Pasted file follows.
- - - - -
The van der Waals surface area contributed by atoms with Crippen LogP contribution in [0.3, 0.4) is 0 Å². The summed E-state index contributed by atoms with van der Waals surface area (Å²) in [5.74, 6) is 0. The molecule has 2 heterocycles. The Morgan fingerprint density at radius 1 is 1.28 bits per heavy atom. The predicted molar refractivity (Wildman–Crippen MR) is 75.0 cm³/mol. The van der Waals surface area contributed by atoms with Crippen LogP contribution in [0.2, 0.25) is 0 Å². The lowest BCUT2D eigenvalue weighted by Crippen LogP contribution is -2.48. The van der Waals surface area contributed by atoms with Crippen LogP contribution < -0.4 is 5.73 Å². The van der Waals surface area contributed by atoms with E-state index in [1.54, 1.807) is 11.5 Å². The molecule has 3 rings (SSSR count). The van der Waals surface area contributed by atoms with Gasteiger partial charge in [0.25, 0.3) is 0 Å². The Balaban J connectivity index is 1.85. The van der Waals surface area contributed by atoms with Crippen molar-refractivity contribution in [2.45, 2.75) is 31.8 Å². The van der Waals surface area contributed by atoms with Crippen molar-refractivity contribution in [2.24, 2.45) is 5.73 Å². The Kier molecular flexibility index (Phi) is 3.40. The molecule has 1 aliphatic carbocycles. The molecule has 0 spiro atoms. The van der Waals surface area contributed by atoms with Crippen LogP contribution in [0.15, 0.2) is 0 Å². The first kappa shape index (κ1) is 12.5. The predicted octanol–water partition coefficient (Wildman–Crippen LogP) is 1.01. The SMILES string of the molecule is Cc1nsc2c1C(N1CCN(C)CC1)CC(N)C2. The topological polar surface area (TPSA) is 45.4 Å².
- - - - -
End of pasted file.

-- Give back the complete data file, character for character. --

The van der Waals surface area contributed by atoms with Crippen LogP contribution in [0.3, 0.4) is 0 Å². The summed E-state index contributed by atoms with van der Waals surface area (Å²) in [5.74, 6) is 0. The molecule has 2 heterocycles. The Morgan fingerprint density at radius 1 is 1.28 bits per heavy atom. The predicted molar refractivity (Wildman–Crippen MR) is 75.0 cm³/mol. The van der Waals surface area contributed by atoms with Crippen LogP contribution in [0.2, 0.25) is 0 Å². The lowest BCUT2D eigenvalue weighted by Crippen LogP contribution is -2.48. The van der Waals surface area contributed by atoms with Crippen LogP contribution < -0.4 is 5.73 Å². The van der Waals surface area contributed by atoms with E-state index in [1.54, 1.807) is 11.5 Å². The molecule has 3 rings (SSSR count). The van der Waals surface area contributed by atoms with Gasteiger partial charge in [0.25, 0.3) is 0 Å². The Balaban J connectivity index is 1.85. The van der Waals surface area contributed by atoms with Crippen molar-refractivity contribution in [2.45, 2.75) is 31.8 Å². The van der Waals surface area contributed by atoms with Crippen molar-refractivity contribution in [2.24, 2.45) is 5.73 Å². The Kier molecular flexibility index (Phi) is 3.40. The molecule has 1 aliphatic carbocycles. The molecule has 0 spiro atoms. The van der Waals surface area contributed by atoms with Crippen LogP contribution in [0.15, 0.2) is 0 Å². The first kappa shape index (κ1) is 12.5. The predicted octanol–water partition coefficient (Wildman–Crippen LogP) is 1.01. The SMILES string of the molecule is Cc1nsc2c1C(N1CCN(C)CC1)CC(N)C2. The topological polar surface area (TPSA) is 45.4 Å².